A FINAL PAT ON THE BACK

9 November 2003

No winners but plenty of applause for the retiring 11-times champion Eddery

Just before Pat Eddery loaded up into the stalls for the very last time, a rabbit ran out from underneath an advertising hoarding and sprinted towards the winning post. Eddery’s mount, Gamut, was odds-on favourite but after 37 years and 4,632 winners, one more conjuring trick was too much to ask.

Eleven championships, three Derbies, four Arc de Triomphes, 73 Royal Ascot victories not to mention 28 seasonal centuries all count for nothing to the horse you walk towards when the mounting bell rings.

Pat’s first partner, Rio Branco, had never been to the racecourse in her life before and it showed. She was a tiny two-year-old filly with a woolly winter coat trace-clipped along her neck. As she left the paddock she jumped right, like a startled cat. Many a younger jockey would tighten the reins with a twinge of terror. Pat stayed limpet still in the saddle, reached out his right hand for a reassuring stroke on the shoulder and set Rio Branco off towards the very first start of her career. She didn’t do at all badly, running on to be seventh after being baffled when the stalls had opened.

Understanding horses has been at the heart of Pat’s genius. When he first came to Frenchie Nicholson’s Cheltenham stables back in 1967 – and I was around to remember – it was immediately obvious that here was a seal in water, a man, or rather a neat, smiling, child-faced 16-year-old, in his element. He did not ride a winner that first year, but by the time Alvaro started off the 4,500 flood that day at Epsom in April 1969, it was already clear that this was a talent that could get a tune out of all sorts of four-legged fiddles.

But not, yesterday, out of a big rather common-looking chesnut called Colourful Life whose career so far has included successes over both hurdles and fences but never yet on the Flat. The booking of Eddery on his bow-out day encouraged many punters and, one rather suspects, the owners to think the omission could now be rectified. Colourful Life looked like a carthorse compared to little Rio Branco but he thundered round close to the leaders and looked a possible winner until appearing to lose his action and hanging badly in towards the rails in the straight. As he galumphed, hind legs swinging awkwardly, past the post back in ninth place another Eddery dream was over.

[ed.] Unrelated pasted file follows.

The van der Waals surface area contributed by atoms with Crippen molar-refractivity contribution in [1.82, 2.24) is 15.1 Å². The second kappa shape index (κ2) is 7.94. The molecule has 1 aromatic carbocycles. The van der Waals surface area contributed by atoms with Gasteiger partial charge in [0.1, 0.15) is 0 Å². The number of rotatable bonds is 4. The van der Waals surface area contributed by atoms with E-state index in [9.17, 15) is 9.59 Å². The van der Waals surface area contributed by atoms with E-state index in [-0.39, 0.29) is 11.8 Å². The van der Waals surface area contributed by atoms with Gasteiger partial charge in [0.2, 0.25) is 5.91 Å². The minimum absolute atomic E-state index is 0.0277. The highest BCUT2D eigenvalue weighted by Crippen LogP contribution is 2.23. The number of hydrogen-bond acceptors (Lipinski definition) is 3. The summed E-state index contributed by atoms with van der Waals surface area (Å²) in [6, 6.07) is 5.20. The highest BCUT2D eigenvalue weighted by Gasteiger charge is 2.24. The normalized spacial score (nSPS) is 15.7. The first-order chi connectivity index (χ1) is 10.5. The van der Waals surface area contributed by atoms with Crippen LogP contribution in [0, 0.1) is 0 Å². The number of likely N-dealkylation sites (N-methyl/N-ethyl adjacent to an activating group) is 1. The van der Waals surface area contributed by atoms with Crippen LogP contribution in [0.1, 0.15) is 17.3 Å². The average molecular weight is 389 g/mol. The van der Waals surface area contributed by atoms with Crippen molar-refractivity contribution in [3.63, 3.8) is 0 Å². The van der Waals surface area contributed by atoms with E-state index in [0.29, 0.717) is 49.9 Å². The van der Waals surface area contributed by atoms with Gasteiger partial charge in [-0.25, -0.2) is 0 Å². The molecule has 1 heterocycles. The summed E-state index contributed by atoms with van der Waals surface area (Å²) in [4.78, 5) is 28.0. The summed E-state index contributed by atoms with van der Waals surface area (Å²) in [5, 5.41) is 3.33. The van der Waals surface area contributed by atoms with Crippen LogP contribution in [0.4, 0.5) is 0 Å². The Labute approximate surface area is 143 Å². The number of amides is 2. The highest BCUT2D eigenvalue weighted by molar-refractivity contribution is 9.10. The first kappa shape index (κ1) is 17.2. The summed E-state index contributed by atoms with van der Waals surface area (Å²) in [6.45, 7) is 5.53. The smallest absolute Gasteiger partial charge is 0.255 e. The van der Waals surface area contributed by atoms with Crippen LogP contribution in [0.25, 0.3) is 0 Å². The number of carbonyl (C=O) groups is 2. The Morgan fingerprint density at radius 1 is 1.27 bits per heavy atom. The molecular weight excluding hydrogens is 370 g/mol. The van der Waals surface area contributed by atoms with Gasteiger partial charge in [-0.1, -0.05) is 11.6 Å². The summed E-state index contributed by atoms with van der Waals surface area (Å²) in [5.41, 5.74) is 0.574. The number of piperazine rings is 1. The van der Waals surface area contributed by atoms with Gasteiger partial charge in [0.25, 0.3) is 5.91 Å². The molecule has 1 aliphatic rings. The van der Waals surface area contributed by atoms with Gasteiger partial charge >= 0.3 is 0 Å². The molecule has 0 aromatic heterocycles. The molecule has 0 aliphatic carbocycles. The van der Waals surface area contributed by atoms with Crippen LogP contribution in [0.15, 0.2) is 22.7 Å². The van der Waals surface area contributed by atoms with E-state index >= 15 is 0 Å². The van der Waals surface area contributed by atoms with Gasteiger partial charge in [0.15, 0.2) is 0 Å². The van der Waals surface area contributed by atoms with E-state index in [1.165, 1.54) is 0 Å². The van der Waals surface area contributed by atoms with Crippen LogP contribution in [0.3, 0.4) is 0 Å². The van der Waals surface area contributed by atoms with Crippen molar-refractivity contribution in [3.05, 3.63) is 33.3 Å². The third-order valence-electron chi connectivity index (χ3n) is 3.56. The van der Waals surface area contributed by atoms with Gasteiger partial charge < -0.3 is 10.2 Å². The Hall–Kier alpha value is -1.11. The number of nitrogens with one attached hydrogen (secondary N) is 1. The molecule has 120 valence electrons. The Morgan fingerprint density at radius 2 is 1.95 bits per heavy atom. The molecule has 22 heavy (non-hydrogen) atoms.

There have been countless such reverses over the years and not all of them washed easily over the connections. This one did not yesterday. Colourful Life was led back to unsaddle, the jockey dismounted, pulled the elastic girths out to unbuckle and turned to explain about the problems in the straight before ducking under the rails and scuttling back to the weighing room. The large owner clamped a phone to his ear and said “that was the worst f****** ride I have ever seen.”

Such a hilariously downbeat cameo was almost matched when Eddery contested much of the running on the Martin Pipe favourite Chubbes in the next, only to be summoned by the stewards and formally cautioned for excessive use of the whip. Fears that this might be breached into a full-scale suspension if Gamut got into a slogging match for Eddery’s final ride were sadly alleviated three furlongs from the finish when it became clear that the odds-on favourite was never going to have the zip to reel in the front-running Scott’s View.

It was a bad result for conspiracy theorists. This race would surely have been fixed. Instead Pat came back to affectionate cheers while Scott’s View’s rider Joe Fanning had to put up with a round of good-natured booing.

So it was over, four decades of Eddery in the saddle, of the master craftsman who rode in the best sustained duel (Grundy – Bustino) and the best sling-shot waiting race (Dancing Brave’s Arc) that I have ever seen. He could be as brilliant and happy winning a selling race at Salisbury as masterminding something as big time as El Gran Senor’s epic 2,000 Guineas run at Newmarket. He may have been bumping and unorthodox in a finish but over the years he was a pillar of sustained excellence unmatched in the Flat race field.

Easy, genial and modest in private, he was almost Piggott-style monosyllabic in public and beside some generous thanks to those who had supported him he wasn’t any different at Doncaster. The jockeys gathered for an unsaddling enclosure presentation which was almost immediately reduced to chaos when Dettori and Duffield disgraced their seniority by producing foam sprays from their breeches and coating their departing idol.

Back in the weighing room it apparently got worse, Eddery’s socks, scarf, even underpants being cut to pieces, cream cakes put in his shoes. After five minutes Pat had somehow brushed himself down, said his goodbyes and with no ceremony slipped out the backdoor into the night and his new life running an owning operation from his stud farm in Buckinghamshire.

Meanwhile a slightly weird-looking gentleman with lank hair, dark glasses and a cap, on which was emblazoned the statement `Kevin – Pat Eddery’s No 1 Fan – waited stoically for an autograph. After each race he had mistakenly rushed up only to be swatted away as Eddery ran to the weighing room. Alas, poor Kevin. Let’s hope he hasn’t been trying this for 37 years. Treasure the memories, but put yesterday in the comedy tray.

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